Recent advances in expanding the coverage of the lipidome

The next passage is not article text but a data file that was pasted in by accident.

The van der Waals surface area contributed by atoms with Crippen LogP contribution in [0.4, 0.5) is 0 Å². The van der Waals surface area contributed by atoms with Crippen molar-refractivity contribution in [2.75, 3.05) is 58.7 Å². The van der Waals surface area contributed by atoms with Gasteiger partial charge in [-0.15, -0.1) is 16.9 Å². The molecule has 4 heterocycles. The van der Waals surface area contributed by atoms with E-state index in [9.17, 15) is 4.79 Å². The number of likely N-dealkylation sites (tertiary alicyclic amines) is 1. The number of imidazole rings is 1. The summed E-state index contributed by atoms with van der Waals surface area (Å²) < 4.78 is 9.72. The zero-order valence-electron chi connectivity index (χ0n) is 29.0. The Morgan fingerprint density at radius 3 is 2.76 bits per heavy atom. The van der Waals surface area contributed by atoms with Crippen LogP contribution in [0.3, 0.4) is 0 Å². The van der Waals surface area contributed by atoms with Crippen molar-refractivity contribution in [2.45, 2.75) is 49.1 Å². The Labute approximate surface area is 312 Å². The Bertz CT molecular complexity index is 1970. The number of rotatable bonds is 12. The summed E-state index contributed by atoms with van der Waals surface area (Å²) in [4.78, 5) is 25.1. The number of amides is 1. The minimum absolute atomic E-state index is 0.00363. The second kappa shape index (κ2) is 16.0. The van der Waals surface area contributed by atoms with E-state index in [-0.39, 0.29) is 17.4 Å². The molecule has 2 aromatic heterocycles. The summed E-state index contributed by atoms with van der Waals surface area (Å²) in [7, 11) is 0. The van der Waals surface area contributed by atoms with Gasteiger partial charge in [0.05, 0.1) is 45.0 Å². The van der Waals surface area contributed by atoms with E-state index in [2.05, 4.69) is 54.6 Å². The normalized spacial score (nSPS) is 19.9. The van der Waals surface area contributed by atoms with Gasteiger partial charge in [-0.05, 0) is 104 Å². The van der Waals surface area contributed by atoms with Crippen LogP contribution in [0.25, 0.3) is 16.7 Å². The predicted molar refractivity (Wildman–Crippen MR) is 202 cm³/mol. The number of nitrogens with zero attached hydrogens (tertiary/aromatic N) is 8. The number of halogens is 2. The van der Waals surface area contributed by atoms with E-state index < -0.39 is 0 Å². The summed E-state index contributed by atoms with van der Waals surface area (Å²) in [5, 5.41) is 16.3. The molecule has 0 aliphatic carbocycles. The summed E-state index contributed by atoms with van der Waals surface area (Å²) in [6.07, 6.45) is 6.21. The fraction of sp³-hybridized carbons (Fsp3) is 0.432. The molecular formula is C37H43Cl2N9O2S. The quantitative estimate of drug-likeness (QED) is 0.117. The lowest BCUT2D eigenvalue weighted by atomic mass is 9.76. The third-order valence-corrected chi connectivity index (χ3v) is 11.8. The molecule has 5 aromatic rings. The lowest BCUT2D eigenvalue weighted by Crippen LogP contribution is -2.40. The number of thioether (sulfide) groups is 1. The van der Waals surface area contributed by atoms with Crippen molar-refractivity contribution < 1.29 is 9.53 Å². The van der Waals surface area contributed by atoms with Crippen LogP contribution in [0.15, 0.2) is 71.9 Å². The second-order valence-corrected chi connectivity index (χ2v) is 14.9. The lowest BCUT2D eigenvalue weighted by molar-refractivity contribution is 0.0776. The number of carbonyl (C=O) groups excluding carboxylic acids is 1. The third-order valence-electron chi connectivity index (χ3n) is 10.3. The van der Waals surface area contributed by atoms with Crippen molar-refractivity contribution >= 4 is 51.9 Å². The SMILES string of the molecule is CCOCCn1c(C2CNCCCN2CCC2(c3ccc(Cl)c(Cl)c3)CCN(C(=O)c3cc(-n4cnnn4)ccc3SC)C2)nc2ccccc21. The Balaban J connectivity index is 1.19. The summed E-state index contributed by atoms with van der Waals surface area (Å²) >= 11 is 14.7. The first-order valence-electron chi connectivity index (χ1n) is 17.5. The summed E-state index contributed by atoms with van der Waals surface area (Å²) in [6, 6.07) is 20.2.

Lysophospholipids (LPLs) are an essential family of lipids, which serve as bioactive molecules and as precursors and intermediates of the glycerophospholipid and sphingolipid metabolisms. In this work we primarily focused on the subgroup lysoglycerophospholipids that comprise a polar headgroup at the sn-3 position and a fatty acyl group at either the sn-1 or sn-2 position of the glycerol backbone giving rise to the two potential regioisomers 1-acyl-2-LPL and 2-acyl-1-LPL, respectively. We established a quantitative lysophospholipidomics method combining hydrophilic interaction chromatography (HILIC) with the scheduled multiple reaction monitoring (sMRM) algorithm for profiling a vast number of LPLs simultaneously, including the 1-acyl-2-LPL and 2-acyl-1-LPL regioisomers. This approach facilitates baseline separation of monitored lipid classes and regioisomers, including sufficient separation of species having a different degree of unsaturation overcoming the overlapping effect of M + 2 isotopes. The lipid class-based separation improves the quantification of each molecular species as the internal standard elutes together with the endogenous species. The potential of this method is illustrated by analyzing LPLs from human plasma and skin samples. Altogether, 68 molecular lipid species, consisting of 110 regioisomers, were detected in plasma and 43 molecular lipids, consisting of 67 regioisomers, in skin samples. The novel skin LPL profile reveals that most of the lipid species exist as 2-acyl-1-LPL, in comparison to plasma where 1-acyl-2-LPLs are the dominant species.